3. Prince of Persia
The challenging persistent time limit of Jordan Mechners iconic dungeon-runner is no match for a dedicated player with access to PoP on the go. Prince of Persias signature graphical style has always stressed fluid, realistic animation over screen-filling sprites or visual pyrotechnics.
That means the fingernail-sized Prince runs, jumps, and fights like a dream, even if some of the finer-grained platform challenges will benefit from a steady hand in stable viewing conditions. The password-driven gameplay is well suited to dipping in and out, and the games dank dungeon setting shines in high-color Game Gear tones.
2. Road Rash
As a portable title, it had perfect pick-up-and-play appeal. You could get a race in, then save your progress with the handy password system.
1. Land of Illusion Starring Mickey Mouse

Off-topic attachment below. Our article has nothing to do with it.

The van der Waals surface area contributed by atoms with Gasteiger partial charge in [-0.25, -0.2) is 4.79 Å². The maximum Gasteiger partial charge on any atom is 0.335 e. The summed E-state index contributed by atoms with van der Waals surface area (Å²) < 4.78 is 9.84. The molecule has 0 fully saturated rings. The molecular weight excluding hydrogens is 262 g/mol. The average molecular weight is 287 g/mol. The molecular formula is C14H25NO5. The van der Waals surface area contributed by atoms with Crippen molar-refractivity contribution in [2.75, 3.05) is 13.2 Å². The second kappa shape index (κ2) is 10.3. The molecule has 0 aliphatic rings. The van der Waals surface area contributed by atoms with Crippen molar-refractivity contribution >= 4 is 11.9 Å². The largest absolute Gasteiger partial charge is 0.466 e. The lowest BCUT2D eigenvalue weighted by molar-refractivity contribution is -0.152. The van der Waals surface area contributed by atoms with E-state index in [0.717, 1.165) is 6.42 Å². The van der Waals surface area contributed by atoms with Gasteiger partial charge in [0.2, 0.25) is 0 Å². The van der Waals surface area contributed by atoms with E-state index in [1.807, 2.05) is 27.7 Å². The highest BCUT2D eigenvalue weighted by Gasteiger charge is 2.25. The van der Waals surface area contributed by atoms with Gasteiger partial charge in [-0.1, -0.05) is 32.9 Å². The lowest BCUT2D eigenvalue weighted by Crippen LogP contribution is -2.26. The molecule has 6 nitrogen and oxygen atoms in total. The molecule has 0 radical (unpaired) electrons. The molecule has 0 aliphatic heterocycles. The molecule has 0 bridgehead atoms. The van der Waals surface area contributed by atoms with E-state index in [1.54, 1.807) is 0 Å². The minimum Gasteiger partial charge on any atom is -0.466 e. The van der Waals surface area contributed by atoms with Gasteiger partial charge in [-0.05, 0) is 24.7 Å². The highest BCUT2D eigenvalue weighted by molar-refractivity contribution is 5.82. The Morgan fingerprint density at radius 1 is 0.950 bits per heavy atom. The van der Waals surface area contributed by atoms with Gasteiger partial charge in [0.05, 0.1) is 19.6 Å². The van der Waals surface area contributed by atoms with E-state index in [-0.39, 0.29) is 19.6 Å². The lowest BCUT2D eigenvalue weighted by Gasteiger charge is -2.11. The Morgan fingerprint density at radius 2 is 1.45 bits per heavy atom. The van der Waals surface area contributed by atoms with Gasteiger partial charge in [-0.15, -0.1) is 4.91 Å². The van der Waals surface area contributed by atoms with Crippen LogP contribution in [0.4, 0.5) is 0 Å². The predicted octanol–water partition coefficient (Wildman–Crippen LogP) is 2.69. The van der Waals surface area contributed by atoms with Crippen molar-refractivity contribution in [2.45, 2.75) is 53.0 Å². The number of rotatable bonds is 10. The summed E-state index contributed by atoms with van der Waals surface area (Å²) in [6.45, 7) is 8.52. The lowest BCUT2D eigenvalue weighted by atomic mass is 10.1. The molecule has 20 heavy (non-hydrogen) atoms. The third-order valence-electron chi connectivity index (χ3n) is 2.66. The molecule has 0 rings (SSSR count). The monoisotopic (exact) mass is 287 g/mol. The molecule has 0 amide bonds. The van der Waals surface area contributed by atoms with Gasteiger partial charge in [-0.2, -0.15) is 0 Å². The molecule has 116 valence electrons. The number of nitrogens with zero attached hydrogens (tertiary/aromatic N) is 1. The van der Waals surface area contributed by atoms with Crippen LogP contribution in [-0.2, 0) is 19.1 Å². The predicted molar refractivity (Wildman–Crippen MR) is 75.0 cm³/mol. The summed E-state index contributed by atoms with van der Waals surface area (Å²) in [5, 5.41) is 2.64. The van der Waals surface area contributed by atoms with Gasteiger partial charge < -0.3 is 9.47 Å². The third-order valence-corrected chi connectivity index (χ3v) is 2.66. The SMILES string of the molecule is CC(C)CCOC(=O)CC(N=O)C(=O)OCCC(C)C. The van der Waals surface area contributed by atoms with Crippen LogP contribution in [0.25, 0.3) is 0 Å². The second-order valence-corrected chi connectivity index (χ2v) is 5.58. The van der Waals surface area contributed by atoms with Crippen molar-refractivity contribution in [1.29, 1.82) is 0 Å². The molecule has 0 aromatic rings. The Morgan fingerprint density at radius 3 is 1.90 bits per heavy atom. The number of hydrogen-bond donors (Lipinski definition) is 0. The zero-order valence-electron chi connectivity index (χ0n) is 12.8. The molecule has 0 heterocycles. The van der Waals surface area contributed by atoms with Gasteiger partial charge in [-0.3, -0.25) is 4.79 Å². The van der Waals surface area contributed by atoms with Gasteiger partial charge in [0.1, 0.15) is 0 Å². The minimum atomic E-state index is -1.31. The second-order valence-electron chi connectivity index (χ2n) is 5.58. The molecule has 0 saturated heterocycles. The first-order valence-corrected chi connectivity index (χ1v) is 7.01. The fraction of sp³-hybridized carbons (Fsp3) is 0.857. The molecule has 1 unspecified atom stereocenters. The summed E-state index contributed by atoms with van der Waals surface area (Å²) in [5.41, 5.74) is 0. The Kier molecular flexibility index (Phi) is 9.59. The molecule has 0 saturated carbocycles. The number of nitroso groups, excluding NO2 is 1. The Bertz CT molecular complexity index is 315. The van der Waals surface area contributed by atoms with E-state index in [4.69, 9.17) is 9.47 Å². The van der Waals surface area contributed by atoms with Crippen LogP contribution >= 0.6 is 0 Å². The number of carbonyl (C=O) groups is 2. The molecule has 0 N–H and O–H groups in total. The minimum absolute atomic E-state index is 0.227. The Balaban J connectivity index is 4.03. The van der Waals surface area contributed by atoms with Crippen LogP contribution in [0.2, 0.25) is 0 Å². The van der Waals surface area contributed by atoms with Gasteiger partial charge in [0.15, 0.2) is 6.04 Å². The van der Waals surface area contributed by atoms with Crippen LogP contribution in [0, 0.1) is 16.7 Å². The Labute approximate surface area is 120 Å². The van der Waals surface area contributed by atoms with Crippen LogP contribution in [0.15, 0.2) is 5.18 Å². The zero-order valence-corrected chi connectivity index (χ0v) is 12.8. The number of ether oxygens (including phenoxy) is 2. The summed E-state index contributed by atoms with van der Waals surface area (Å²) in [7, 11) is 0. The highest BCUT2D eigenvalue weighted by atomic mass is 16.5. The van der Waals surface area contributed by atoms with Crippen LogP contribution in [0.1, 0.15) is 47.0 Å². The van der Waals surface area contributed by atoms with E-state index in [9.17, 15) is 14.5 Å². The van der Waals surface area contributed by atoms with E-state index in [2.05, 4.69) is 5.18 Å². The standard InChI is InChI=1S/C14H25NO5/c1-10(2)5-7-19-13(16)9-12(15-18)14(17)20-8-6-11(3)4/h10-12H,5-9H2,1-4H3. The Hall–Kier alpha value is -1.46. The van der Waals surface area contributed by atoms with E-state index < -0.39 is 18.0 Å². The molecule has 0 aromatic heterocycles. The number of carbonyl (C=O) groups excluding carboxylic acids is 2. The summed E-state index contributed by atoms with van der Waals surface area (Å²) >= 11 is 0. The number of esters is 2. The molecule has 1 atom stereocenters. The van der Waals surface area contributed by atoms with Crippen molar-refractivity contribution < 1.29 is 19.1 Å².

The genre du jour during the Game Gears heyday was rollicking side-on platformers, and Land of Illusion is an exemplary entrant in the canon. The main Mickey sprite is large and full of expression, with the environments appropriately bold and detailed, demonstrating just how far Sega had come in terms of getting the most out of the hardware since Castle of Illusion a couple of years beforehand.
But it's the level design that elevates Mickey above even Sonic to take the crown as Game Gear's best game. With an ever-expanding move set allowing the mouse to revisit previously-passed areas and discover hidden items, the game even has longevity beyond the final boss as you seek out every last hidden bonus in search of the perfect completion run. The soundtrack is full of some of the 8-bit machine's finest tunes and there are plenty of Disney cameos along the way too. They simply don't make 'em like this any more, which is a real shame. This is AAA-quality gaming, just in 32 colors on a tiny, fuzzy, 2D screen. And it's wonderful.
Shift into high gear
What do you think? Did we get them all? Tell us your opinion of the selections and our order in the comment section below. The Game Gear had plenty of great games, and weve done our best to honor them all, but why not chime and name a game or two?